Ask Brandon Presley about any twist and turn in his chemistry journey, and he’ll tell you about people: The high school teacher who gave him the courage to sink his teeth into chemistry; the family and friends who encouraged him; and the mentors and colleagues who gave him focus when he’d spread himself too thin. For Presley, that deep connection between chemistry and people motivates him every day.
Read the full story and Q&A in ACS ChemMatters (Printed in the April 2021 Issue)
In her new book, Brandy Schillace recalls the unbelievable legacy of a Cold War era neurosurgeon’s mission to preserve the soul.
BRANDY SCHILLACE SOMETIMES writes fiction, but her new book is not that. Schillace, a medical historian, promises that her Cold War-era tale of a surgeon, neuroscientist, and father of 10 obsessed with transplanting heads is true from start to finish.
Schillace came across the story behind her book, Mr. Humble and Dr. Butcher, somewhat serendipitously: One day, her friend, Cleveland neurologist Michael DeGeorgia, called her to his office. He quietly slid a battered shoebox toward her, inviting her to open it. Schillace obliged, half-worried it might contain a brain. She pulled out a notebook—perhaps from the ‘50s or ‘60s, she says—and started to leaf through it.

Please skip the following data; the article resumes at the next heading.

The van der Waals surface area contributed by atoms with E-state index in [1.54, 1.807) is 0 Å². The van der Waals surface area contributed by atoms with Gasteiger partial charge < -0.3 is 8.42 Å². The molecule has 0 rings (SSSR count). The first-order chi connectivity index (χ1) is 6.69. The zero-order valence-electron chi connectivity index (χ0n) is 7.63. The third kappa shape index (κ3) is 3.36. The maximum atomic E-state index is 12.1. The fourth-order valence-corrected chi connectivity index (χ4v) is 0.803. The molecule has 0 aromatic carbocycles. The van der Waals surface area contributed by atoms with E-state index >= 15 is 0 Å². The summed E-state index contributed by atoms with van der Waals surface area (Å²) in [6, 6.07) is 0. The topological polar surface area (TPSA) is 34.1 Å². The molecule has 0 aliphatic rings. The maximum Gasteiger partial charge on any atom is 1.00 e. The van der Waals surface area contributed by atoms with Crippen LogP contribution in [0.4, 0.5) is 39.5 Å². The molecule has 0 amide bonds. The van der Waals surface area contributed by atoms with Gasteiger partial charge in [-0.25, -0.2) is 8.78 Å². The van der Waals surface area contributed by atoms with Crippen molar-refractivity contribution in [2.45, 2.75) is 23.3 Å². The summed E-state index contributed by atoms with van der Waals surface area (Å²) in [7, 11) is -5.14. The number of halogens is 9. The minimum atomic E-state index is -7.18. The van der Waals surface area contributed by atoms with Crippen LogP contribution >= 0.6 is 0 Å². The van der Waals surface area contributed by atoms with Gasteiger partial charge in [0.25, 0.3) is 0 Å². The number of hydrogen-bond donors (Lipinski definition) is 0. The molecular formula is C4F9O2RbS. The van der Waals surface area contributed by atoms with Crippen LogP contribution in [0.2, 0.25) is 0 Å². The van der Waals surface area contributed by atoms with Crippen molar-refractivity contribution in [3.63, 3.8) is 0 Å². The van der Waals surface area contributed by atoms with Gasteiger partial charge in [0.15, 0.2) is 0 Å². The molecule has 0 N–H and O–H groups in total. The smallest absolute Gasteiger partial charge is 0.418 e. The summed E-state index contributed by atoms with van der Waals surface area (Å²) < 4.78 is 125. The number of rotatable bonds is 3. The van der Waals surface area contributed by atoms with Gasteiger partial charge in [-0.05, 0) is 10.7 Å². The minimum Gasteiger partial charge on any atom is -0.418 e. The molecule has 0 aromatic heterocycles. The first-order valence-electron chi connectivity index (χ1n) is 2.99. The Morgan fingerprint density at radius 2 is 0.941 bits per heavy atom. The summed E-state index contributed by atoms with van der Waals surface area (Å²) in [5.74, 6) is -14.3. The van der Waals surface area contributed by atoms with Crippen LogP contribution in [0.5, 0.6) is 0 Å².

“There’s all these strange little notes and stuff about mice and brains and brain slices, and these little flecks,” Schillace says. “I was like, ‘What … what are all these marks?’”
Probably blood, DeGeorgia told her. The blood-flecked notebook belonged to Robert White, a neurosurgeon who spent decades performing head transplants on monkeys, hoping to eventually use the procedure to give human brains new bodies.
Read the full story and Q&A in WIRED
Po-Shen Loh has harnessed his competitive impulses and iconoclastic tendencies to reinvigorate the U.S. Math Olympiad program.
Po-Shen Loh has resurrected the United States International Mathematical Olympiad team, leading it to four first-place rankings in the last six years as the team’s head coach.
But in 2002, when a friend suggested Loh apply for an open position as a grader with the team, he hesitated. “I had never thought to apply before,” Loh said. “Not because I didn’t want to. But because I thought there are better people out there.”
He eventually agreed, and by the end of the team’s June 2002 training program, he’d made an impression. “Somehow I got voted best lecturer,” he said. In 2013 the Mathematical Association of America, which coordinates the team, asked Loh to become the head coach. He accepted, and two years later the U.S. achieved a top ranking in the IMO for the first time in 21 years.
Read the full story in Quanta Magazine
ACS CHEMMATTERS MAGAZINE
Yajaira Sierra-Sastre is always looking for new worlds to explore. As a young girl growing up in Puerto Rico, she gazed at stars through a clear night sky. “My first passion was for anything related to astronomy and planets and stars and space,” she says. Sierra-Sastre fell in love with science during childhood, and went on to study chemistry at the University of Puerto Rico, Mayagüez.“I could see chemistry all around me,” Sierra-Sastre says. After graduating, she started on a path to connect her studies with the real world in as many new ways as possible. “I had this desire of just going out on an adventure.”